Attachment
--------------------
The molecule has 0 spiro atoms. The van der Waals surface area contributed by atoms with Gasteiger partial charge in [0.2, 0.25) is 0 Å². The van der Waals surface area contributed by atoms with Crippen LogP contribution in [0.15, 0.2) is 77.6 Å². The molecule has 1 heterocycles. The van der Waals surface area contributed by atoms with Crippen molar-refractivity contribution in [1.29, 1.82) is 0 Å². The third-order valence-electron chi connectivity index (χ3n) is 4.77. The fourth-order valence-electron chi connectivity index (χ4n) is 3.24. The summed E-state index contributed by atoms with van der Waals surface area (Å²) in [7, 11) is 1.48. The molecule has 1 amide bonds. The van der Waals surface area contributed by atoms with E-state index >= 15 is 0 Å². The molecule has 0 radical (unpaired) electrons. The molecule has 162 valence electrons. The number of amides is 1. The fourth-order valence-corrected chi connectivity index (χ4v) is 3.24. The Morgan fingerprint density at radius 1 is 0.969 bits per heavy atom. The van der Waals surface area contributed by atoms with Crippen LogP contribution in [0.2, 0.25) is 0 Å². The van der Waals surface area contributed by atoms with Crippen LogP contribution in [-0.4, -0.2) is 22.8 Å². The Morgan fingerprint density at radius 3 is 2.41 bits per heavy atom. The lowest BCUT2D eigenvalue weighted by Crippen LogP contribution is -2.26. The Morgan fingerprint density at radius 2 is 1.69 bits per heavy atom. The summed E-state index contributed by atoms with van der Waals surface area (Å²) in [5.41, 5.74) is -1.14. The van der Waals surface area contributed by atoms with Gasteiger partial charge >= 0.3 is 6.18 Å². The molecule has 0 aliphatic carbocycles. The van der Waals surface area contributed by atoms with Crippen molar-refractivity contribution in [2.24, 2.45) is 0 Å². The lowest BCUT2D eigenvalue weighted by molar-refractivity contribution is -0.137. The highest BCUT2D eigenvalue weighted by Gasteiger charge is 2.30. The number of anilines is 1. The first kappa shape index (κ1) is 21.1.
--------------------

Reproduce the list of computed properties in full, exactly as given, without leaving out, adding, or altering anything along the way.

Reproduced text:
The molecule has 0 spiro atoms. The van der Waals surface area contributed by atoms with Gasteiger partial charge in [0.2, 0.25) is 0 Å². The van der Waals surface area contributed by atoms with Crippen LogP contribution in [0.15, 0.2) is 77.6 Å². The molecule has 1 heterocycles. The van der Waals surface area contributed by atoms with Crippen molar-refractivity contribution in [1.29, 1.82) is 0 Å². The third-order valence-electron chi connectivity index (χ3n) is 4.77. The fourth-order valence-electron chi connectivity index (χ4n) is 3.24. The summed E-state index contributed by atoms with van der Waals surface area (Å²) in [7, 11) is 1.48. The molecule has 1 amide bonds. The van der Waals surface area contributed by atoms with E-state index >= 15 is 0 Å². The molecule has 0 radical (unpaired) electrons. The molecule has 162 valence electrons. The number of amides is 1. The fourth-order valence-corrected chi connectivity index (χ4v) is 3.24. The Morgan fingerprint density at radius 1 is 0.969 bits per heavy atom. The van der Waals surface area contributed by atoms with Crippen LogP contribution in [0.2, 0.25) is 0 Å². The van der Waals surface area contributed by atoms with Crippen LogP contribution in [-0.4, -0.2) is 22.8 Å². The Morgan fingerprint density at radius 3 is 2.41 bits per heavy atom. The lowest BCUT2D eigenvalue weighted by Crippen LogP contribution is -2.26. The Morgan fingerprint density at radius 2 is 1.69 bits per heavy atom. The summed E-state index contributed by atoms with van der Waals surface area (Å²) in [5.41, 5.74) is -1.14. The van der Waals surface area contributed by atoms with Gasteiger partial charge >= 0.3 is 6.18 Å². The molecule has 0 aliphatic carbocycles. The van der Waals surface area contributed by atoms with Crippen molar-refractivity contribution in [2.24, 2.45) is 0 Å². The lowest BCUT2D eigenvalue weighted by molar-refractivity contribution is -0.137. The highest BCUT2D eigenvalue weighted by Gasteiger charge is 2.30. The number of anilines is 1. The first kappa shape index (κ1) is 21.1.